There is something that makes Milan different from all other cities. Milan stands out in the infinite fashion calendar. Many of the big brands present their collections in their majestic headquarters. From the Gucci Hub, with the unmistakable and instagrammable red bricks, and the industrial-style courtyard in the southern suburbs of Milan, to the Prada Foundation, located in a former gin distillery, and transformed into an extraordinary arts center covered in leaf gold, it is a real privilege to see the parades in these places. And at the Fondazione Prada the Vogue UK team often finds an excuse to make meetings at Bar Luce, created by Wes Anderson, with its formica tables and sugar-colored seats, in stark contrast to the minimalist atmosphere of the Armani Teatro e del Silos, with pale gray concrete walls, brutalist style floors and columns, perfect locations for the Emporio and Giorgio Armani collections. What about shopping? My first Made in Italy purchase was made in a Prada shop which occupies a prominent position in Galleria Vittorio Emanuele II. Historic shop in Milan, the four-storey building, with a glass and wrought iron roof, is located next to the beautiful Piazza del Duomo. Following tradition, I turned on myself three times and made a wish on the worn mosaic floor, and bought myself a pair of Prada pumps.

Dena Giannini, style director

For me the true spirit of Italian fashion is the family, not only the genetic one, but also the one you choose. Whenever I was a consultant for an Italian brand, spending a lot of time in their ateliers, or I visited a company in Italy, I was always struck by the mentality of family management and obviously by the incredible quality of the craftsmanship, which is not I have seen in no other country. Each garment, each bag or shoe is created and packaged with extreme care. At lunch they all sit together to eat, often with a nice glass of wine, with warmth and laughter. And it really seems that what is produced is positively influenced by this, and appreciation and love of life and traditions shine through every garment. The generational mix creates a magnificent base for creativity and inspiration: there are many fashion houses in which multiple generations work side by side, and it is not unusual for an employee to have worked with the same family-run company for 20, 40, even 50 years. Long live Italy!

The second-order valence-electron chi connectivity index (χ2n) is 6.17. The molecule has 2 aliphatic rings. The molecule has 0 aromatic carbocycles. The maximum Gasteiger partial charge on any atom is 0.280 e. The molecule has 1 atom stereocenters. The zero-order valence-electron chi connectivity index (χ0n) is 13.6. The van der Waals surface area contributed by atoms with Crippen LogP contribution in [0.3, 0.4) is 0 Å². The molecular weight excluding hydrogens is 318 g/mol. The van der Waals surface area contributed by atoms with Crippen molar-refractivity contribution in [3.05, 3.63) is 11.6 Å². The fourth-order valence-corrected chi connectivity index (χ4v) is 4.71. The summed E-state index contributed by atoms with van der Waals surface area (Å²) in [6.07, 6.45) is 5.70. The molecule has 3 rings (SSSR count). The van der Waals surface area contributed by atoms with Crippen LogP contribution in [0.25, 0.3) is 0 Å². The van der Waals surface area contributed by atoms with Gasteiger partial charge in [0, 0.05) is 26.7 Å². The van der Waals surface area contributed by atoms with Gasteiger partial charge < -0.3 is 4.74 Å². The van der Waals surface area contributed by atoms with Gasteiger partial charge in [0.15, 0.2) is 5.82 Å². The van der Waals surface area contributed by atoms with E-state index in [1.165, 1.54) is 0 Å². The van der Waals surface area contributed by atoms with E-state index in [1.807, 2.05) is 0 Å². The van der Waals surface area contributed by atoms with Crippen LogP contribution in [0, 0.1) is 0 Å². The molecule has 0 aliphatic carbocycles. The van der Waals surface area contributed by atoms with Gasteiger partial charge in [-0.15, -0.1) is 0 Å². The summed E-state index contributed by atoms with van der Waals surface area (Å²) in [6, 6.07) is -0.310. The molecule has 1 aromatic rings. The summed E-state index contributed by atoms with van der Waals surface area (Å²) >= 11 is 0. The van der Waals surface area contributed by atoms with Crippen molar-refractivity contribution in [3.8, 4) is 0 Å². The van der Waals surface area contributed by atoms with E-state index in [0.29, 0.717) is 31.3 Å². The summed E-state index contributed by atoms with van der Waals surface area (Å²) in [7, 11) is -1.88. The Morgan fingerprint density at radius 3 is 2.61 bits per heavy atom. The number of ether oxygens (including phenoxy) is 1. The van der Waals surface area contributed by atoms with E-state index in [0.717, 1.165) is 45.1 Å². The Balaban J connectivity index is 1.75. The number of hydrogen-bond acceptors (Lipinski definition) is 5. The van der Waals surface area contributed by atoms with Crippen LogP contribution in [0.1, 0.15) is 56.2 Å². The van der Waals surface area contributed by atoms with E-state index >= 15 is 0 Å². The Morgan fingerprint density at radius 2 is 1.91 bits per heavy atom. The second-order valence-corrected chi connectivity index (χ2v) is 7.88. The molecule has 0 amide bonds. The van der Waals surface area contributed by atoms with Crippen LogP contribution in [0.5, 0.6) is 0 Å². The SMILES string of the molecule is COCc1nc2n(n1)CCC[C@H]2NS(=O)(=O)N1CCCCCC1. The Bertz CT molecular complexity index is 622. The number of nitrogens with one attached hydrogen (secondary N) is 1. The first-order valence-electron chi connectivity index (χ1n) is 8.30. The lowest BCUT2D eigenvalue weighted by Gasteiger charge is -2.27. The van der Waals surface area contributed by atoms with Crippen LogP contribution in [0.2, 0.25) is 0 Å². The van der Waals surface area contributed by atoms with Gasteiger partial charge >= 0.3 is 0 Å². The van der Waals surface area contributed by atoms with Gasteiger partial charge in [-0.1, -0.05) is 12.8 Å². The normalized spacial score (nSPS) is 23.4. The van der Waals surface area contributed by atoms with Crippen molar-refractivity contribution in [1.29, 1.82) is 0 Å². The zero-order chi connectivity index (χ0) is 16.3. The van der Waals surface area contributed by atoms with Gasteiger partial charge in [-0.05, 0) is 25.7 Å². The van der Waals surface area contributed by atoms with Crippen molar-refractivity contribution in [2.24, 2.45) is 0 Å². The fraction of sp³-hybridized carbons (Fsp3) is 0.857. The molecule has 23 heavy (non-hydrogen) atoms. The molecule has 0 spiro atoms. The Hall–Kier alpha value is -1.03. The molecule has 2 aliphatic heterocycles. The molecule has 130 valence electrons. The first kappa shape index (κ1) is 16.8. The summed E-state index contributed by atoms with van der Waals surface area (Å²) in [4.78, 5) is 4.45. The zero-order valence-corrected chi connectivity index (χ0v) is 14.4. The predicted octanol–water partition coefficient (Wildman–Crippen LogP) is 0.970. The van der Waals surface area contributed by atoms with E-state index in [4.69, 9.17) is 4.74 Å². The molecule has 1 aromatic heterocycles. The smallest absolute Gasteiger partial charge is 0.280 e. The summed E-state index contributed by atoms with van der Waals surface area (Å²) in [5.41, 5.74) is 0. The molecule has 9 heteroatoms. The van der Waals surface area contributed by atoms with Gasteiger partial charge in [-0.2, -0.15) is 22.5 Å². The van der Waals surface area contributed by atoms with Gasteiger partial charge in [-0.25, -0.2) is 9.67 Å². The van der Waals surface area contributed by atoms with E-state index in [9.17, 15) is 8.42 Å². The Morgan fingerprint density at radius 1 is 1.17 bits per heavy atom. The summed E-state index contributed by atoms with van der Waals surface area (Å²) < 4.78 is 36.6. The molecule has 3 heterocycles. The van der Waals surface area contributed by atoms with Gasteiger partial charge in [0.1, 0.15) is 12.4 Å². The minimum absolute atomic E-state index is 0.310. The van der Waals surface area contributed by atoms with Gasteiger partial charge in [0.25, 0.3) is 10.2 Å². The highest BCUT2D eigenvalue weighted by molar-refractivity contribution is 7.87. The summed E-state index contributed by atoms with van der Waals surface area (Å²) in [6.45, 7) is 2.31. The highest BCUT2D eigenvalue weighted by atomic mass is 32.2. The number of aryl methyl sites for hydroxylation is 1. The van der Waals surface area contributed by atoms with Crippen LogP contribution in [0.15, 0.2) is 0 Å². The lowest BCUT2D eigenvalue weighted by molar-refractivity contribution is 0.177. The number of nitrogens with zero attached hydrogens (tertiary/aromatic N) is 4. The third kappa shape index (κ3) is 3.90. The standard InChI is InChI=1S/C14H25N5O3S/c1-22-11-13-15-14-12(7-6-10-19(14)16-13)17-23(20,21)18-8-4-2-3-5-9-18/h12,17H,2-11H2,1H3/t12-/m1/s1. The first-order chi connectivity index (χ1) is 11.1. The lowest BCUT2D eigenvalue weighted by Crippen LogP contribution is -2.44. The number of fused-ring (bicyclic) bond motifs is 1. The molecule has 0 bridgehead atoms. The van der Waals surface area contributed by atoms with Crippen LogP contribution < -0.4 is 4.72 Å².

Ellie Pithers, digital director

From fashion shows to shoes, from parties to pasta, no place makes your heart beat faster than Milan. As a fashion journalist, I find it intriguing: it is the third city in chronological order in the calendar of ready-to-wear shows, it is in Milan that the decisive seasonal trends begin to be seen. When I shop I always keep my head on my shoulders, yet this is the only place in the world where I let myself go and buy on impulse (and it is where I let myself be persuaded by Vogue’s Kate Phelan to buy a Mia Farrow dress by which I didn’t need from Miu Miu. A very inspired purchase). Here I wrote my best articles, late at night, on my hotel bed, with a huge pizza; here I danced until dawn in the company of incredibly beautiful supermodels, wearing a Versace dress that made me feel like one of them; here I met many extraordinary Italians, first of all Gianluca Longo (British Vogue style editor, ed) who always says: “Italians have a taste for life”! That’s why I love Milan.